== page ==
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Engineers Bridge Gaps on Afghanistan’s Highway 1

By Army 1st Lt. Tomas Rofkahr
Special to American Forces Press Service

BAGRAM AIRFIELD, Afghanistan, Aug. 27, 2008 – Members of the Australian Reconstruction Task Force and Task Force Castle’s 420th Engineer Brigade completed the emplacement of two Mabey Johnson bridges near Andar and Moqur in eastern Afghanistan.

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Army Spc. Corey Thompson, 420th Engineer Brigade, works with Australian combat engineers as they align two sections of a bridge. U.S. Army photo by Capt. James Reid, Combined Task Force Castle
  

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Insurgent attacks during the summer left the bridges impassible, forcing Afghans and coalition forces to use single-lane bypasses.

Work progressed quickly once the Australian and American combat engineers arrived. The first bridge in Andar was erected in just over two days, and forces then moved on to Moqur, where they emplaced the second bridge.

Both bridges are on Highway 1, which connects Kandahar in southern Afghanistan to the Afghan capital of Kabul. Highway 1 is a paved route originally built in the 1960s. The 300-mile stretch that includes the bridges was refurbished in 2002 and 2003 as part of President Bush’s Afghanistan Road Initiative. The U.S. Agency for International Development credits the work with reducing the transit time between Kandahar and Kabul by half.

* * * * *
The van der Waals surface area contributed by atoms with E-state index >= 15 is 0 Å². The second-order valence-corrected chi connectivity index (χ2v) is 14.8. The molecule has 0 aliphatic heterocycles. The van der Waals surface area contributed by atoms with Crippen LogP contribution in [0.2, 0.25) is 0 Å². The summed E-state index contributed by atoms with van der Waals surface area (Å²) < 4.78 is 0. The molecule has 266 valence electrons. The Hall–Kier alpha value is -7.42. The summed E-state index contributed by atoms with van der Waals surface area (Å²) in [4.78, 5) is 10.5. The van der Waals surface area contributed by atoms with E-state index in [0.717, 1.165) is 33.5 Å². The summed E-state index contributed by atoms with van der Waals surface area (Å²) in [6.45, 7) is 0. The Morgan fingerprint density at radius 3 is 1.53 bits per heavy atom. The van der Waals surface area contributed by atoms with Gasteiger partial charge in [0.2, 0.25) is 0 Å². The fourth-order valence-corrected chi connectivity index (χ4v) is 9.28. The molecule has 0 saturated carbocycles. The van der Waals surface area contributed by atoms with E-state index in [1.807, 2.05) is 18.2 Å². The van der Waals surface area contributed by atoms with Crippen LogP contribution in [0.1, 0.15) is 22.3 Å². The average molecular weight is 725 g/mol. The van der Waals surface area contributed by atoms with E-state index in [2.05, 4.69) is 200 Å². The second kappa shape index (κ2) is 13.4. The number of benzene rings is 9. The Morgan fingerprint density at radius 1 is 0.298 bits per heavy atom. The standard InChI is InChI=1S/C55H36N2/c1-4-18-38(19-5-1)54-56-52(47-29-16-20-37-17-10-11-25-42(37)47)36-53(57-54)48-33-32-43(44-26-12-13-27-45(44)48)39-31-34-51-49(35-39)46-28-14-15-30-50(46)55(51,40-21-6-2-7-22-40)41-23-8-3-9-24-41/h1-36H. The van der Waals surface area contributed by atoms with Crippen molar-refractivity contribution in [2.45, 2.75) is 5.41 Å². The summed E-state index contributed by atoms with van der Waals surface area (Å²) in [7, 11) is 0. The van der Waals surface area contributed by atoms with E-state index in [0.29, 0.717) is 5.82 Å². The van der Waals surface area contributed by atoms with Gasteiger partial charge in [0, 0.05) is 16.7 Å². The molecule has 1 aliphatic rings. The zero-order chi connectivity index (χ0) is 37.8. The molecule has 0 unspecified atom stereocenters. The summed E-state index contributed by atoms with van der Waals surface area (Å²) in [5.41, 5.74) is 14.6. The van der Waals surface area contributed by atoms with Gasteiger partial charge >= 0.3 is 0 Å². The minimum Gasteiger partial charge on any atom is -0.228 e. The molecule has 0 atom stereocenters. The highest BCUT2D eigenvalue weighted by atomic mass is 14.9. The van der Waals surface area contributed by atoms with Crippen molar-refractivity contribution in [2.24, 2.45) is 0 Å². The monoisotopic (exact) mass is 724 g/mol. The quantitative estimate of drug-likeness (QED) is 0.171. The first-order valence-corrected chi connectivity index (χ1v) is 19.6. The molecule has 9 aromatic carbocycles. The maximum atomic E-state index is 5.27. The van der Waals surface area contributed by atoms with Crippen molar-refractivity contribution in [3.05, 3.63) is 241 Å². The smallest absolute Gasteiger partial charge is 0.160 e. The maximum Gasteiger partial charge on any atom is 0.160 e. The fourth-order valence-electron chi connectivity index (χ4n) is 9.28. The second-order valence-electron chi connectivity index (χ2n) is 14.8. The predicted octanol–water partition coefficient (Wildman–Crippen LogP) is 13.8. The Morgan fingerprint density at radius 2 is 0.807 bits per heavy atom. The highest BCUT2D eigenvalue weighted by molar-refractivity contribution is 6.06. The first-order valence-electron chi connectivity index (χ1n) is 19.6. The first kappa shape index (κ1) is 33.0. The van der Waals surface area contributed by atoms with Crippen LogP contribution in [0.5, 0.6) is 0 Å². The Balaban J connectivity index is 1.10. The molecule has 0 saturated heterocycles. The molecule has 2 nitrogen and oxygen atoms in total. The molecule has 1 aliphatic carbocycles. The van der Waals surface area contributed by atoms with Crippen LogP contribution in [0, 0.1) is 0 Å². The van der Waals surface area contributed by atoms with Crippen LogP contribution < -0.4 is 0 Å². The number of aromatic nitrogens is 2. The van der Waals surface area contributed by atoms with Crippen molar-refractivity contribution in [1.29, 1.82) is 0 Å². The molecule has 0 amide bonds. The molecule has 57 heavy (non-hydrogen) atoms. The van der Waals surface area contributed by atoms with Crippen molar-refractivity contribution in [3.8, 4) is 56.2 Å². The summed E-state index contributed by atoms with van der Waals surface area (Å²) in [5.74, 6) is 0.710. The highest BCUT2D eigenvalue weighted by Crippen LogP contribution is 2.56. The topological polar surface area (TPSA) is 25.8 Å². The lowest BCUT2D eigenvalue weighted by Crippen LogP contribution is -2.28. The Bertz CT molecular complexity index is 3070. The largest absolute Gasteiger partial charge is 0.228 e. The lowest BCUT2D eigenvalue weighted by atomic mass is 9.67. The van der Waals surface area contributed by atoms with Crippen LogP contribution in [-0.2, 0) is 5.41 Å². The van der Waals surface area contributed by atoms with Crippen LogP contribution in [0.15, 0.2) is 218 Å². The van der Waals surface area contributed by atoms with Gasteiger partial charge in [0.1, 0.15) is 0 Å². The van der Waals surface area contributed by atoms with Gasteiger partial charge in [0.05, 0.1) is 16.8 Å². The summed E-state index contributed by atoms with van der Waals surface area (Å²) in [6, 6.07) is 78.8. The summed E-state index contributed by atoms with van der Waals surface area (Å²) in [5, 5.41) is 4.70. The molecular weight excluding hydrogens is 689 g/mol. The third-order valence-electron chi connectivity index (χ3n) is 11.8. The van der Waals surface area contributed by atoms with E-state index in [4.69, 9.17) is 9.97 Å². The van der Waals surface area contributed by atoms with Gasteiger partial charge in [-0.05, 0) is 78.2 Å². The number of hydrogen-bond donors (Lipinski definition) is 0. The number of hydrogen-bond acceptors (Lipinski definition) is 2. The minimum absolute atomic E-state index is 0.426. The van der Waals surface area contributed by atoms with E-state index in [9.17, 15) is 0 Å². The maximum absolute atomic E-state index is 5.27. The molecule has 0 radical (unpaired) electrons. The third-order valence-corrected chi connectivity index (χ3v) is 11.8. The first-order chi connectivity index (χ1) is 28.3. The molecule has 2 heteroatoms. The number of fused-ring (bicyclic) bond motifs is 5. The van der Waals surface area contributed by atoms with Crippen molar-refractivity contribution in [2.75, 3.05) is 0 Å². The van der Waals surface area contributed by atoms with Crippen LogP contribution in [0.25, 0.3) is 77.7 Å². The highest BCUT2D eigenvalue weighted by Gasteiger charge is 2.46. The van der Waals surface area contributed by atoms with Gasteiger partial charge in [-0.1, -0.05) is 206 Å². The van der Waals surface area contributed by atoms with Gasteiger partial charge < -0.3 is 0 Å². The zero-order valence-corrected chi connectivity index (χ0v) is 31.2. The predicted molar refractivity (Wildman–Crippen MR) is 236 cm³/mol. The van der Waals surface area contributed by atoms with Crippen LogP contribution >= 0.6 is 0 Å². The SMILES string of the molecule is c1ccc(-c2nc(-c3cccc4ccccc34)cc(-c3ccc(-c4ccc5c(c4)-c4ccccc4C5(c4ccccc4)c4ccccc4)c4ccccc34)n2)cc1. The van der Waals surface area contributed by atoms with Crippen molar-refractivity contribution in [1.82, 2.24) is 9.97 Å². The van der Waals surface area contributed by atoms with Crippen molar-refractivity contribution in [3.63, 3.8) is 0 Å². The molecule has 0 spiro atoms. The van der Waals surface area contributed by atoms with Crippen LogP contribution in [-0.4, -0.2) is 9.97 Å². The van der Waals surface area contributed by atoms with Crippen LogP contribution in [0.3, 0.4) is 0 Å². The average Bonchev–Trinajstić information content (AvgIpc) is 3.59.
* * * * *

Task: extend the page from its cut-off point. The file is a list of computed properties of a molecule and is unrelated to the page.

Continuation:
In recent months, Highway 1 has become a focal point for insurgent activity, as Taliban fighters and common bandits target supply convoys and merchant traffic. The bridge attacks were the latest in the Taliban’s efforts to impede Afghanistan’s reconstruction and stability, officials said.

The bridge attacks are a serious concern, but not a serious engineering problem to solve.

“Each section of the bridge is called a bay and is about 10 feet long,” said Army Capt. James Reid, Task Force Castle’s assistant operations officer. “We were able to do a 10-bay bridge in two days.”

Reid, an Arkansas native, has seen a great deal in his 20 years of military service, with multiple tours in Iraq and now building bridges in Afghanistan.

“I’m excited to be involved in this,” he said. “It’s helping everybody -- it’s helping Afghanistan, it’s helping the coalition forces, and it’s just a win-win for everyone.”

(Army 1st Lt. Tomas Rofkahr serves in the Combined Task Force Castle Public Affairs Office.)

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Related Sites:
Combined Joint Task Force 101
NATO International Security Assistance Force

Click photo for screen-resolution imageThe Moqur Bridge on Afghanistan’s Highway 1 shows damage inflicted by Taliban operatives. U.S. and Australian combat engineers rebuilt two bridges on the important road that links Kandahar in southern Afghanistan with the Afghan capital of Kabul. U.S. Army photo by Capt. James Reid, Combined Task Force Castle  
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Click photo for screen-resolution imageAustralian combat engineers work with a crane to lay a bridge structure in place. U.S. and Australian engineers repaired two bridges that Taliban operatives had rendered impassible on the highway that links Kandahar, Afghanistan, with the Afghan capital of Kabul. U.S. Army photo by Capt. James Reid, Combined Task Force Castle  
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Click photo for screen-resolution imageAustralian and American combat engineers rebuild the Mabey Johnson Bridge in Afghanistan. U.S. Army photo by Capt. James Reid, Combined Task Force Castle  
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Click photo for screen-resolution imageWork complete, the new Mabey Johnson Bridge covers the ruined structure of the old Moqur Bridge on Afghanistan’s Highway 1. U.S. Army photo by Capt. James Reid, Combined Task Force Castle  
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